Nothing frustrates doctors more than not being able to provide care to patients. We must make healthcare more accessible and provide physicians with the resources they need to efficiently provide high quality affordable care. We must promote the use of telemedicine and digital tools to enhance the doctor patient interaction. We must allow physicians and patients to build long term relationships and facilitate and promote engagement. No longer can we allow networks and insurers to dictate which doctor a patient can see—“if you like your doctor, you can keep him/her. “

  1. No Longer Allow Insurance Companies to Dictate Care

As a practicing physician, I spend a great deal of time battling with insurance companies over appropriate care for my patients. I find myself spending hours each week on the phone with an insurance company bureaucrat arguing that a particular test or therapy is indicated (even though these are supported by clinical guidelines) rather than caring for patients. We must not allow insurers to dictate how highly trained physicians should care for their patients. Insurers must abide by the practice guidelines and indications for tests and procedures that have been approved by major national organizations such as the American College of Cardiology, for example.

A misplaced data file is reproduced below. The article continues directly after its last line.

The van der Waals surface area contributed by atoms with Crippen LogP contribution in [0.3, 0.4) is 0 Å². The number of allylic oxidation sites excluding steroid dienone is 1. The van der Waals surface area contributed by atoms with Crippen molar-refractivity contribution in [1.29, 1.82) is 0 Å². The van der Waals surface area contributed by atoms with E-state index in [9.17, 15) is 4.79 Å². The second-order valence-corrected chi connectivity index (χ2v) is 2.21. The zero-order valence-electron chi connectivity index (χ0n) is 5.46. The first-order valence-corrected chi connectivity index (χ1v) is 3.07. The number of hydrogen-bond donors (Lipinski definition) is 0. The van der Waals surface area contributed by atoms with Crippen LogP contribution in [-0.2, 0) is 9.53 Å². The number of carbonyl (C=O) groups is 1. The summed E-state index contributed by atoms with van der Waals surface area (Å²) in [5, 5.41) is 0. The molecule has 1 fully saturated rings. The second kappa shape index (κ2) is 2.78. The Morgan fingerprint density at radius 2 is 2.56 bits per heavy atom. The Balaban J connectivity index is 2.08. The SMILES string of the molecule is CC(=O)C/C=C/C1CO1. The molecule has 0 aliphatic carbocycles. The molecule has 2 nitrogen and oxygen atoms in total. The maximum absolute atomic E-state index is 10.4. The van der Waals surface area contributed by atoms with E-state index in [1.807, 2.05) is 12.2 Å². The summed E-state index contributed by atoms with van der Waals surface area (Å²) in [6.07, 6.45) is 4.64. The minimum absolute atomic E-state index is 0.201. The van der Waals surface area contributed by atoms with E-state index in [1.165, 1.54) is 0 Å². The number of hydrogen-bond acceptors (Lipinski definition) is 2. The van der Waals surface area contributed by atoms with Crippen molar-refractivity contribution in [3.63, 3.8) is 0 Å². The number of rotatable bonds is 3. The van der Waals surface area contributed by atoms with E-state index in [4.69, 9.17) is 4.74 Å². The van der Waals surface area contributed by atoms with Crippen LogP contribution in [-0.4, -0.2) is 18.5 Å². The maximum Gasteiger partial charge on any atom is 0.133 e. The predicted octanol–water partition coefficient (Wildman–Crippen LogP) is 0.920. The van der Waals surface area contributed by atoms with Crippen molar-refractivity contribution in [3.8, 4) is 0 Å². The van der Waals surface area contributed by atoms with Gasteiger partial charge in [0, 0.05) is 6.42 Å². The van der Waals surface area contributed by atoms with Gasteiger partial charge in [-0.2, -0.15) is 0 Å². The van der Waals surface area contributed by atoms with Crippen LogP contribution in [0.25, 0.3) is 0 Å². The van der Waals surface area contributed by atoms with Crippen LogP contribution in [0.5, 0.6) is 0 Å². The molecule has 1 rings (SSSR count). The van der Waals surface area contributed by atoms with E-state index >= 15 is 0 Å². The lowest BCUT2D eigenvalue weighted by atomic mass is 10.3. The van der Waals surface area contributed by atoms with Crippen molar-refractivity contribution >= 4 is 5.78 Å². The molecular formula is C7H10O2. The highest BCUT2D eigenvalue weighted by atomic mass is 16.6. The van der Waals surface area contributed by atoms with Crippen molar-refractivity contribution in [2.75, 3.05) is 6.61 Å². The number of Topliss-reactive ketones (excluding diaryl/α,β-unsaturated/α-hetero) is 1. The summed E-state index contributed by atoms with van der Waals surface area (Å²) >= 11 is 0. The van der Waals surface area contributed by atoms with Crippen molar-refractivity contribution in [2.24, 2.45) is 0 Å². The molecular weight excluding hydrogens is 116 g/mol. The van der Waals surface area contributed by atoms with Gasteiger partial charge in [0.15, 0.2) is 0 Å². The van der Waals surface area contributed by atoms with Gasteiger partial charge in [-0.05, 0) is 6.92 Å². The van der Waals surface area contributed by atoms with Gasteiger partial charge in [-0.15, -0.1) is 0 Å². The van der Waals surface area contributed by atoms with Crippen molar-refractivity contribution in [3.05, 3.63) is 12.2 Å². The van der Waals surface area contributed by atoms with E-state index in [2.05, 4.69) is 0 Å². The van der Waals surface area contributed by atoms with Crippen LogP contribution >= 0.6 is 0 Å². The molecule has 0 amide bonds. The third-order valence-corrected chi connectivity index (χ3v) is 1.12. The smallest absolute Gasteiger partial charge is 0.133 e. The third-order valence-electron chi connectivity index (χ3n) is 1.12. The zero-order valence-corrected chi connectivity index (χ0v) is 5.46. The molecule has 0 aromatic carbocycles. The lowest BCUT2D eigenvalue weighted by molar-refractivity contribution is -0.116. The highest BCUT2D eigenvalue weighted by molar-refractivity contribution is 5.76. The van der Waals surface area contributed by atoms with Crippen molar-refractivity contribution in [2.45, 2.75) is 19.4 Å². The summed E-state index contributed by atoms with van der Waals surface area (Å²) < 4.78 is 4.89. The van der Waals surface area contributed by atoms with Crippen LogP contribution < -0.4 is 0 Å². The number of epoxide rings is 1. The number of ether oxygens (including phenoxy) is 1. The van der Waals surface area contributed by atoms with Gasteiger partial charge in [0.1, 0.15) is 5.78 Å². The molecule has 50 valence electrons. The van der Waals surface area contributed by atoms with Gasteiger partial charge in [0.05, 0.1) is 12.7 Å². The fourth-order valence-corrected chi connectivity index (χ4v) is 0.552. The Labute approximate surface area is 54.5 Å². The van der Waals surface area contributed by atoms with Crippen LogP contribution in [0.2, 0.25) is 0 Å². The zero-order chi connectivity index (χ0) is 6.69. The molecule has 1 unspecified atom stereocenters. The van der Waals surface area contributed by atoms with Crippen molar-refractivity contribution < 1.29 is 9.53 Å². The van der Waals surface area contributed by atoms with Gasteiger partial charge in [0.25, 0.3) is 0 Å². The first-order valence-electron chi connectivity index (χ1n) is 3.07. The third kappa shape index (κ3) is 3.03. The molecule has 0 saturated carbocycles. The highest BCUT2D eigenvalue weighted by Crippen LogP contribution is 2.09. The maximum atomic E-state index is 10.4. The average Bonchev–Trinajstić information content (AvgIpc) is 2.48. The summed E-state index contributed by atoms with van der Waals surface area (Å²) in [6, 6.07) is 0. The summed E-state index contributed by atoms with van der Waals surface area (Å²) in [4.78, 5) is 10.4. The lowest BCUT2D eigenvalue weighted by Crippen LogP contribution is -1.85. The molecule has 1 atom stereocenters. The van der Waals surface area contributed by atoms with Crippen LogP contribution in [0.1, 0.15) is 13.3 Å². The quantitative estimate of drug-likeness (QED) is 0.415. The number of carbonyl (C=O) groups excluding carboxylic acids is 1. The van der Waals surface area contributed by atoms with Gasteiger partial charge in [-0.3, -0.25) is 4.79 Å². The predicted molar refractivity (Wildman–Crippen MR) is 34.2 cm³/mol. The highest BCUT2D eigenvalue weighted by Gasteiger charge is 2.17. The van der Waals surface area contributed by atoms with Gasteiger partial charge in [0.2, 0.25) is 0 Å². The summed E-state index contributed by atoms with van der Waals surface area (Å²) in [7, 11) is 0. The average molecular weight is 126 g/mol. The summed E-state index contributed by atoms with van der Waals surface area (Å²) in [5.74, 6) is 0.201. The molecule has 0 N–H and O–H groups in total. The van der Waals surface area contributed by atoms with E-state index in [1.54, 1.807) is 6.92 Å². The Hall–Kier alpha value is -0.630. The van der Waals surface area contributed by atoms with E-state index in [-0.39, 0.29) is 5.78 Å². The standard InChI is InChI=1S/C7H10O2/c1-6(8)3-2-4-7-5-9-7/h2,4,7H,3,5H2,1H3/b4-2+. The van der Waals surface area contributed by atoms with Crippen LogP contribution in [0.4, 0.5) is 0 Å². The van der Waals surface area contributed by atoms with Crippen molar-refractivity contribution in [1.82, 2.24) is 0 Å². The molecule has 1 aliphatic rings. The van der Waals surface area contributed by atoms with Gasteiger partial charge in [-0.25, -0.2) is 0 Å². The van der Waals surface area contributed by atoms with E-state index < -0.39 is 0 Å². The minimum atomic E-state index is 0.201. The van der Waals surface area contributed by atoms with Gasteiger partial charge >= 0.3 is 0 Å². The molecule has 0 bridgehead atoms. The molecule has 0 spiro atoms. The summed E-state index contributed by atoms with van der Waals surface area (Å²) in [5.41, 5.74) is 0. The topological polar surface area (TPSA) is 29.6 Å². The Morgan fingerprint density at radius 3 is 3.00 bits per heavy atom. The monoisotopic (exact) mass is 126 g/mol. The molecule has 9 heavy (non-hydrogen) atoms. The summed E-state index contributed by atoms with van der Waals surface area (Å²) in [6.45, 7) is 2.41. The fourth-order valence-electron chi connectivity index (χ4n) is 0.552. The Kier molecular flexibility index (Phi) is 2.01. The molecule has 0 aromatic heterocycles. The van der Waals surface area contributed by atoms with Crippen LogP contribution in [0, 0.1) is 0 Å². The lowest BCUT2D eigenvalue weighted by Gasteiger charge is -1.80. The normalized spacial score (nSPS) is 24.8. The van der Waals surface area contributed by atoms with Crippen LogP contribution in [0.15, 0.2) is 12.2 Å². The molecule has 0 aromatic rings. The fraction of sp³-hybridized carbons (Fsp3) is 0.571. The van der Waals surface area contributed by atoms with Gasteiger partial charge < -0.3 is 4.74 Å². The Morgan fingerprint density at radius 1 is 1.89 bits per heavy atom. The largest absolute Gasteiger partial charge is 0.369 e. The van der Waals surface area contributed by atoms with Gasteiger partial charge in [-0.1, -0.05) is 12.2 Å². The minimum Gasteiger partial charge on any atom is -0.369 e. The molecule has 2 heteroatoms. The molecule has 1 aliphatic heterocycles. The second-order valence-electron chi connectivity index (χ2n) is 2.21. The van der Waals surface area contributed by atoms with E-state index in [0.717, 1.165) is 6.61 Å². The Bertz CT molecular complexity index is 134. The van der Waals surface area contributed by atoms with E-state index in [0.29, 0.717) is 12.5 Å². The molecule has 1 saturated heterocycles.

There Is No Need to Make a Choice, Representative Chaffetz: Mobile Phones ARE The Future of Healthcare—

This past week Utah Republican Jason Chaffetz made comments concerning healthcare reform that illustrates JUST how out of touch Congress is with modern medicine. In a press conference addressing the ongoing debate over Obamacare repeal, he stated that Americans should make a choice between purchasing health insurance and an iPhone—in the Congressman’s own words “rather than getting that new iPhone that they just love…Americans should invest…in their own healthcare.” As expected, Chaffetz was met with sharp criticism for comparing the cost of a phone to the cost of healthcare. However, I think that most everyone missed the real fallacy in his statement—iPhones and other mobile devices can be a real asset to managing chronic disease and ARE now beginning to be an integral part of healthcare. Rep Chaffetz should learn more about healthcare before he and his colleagues begin to try to create sweeping reform. For instance—ask doctors and patients what is most important to THEM and work WITH us to create meaningful reform. Statements such as the iPhone comments demonstrate JUST how LITTLE Congress really knows about the nuts and bolts of healthcare.

The Digital Revolution in Healthcare: Improving Outcomes and Cutting Costs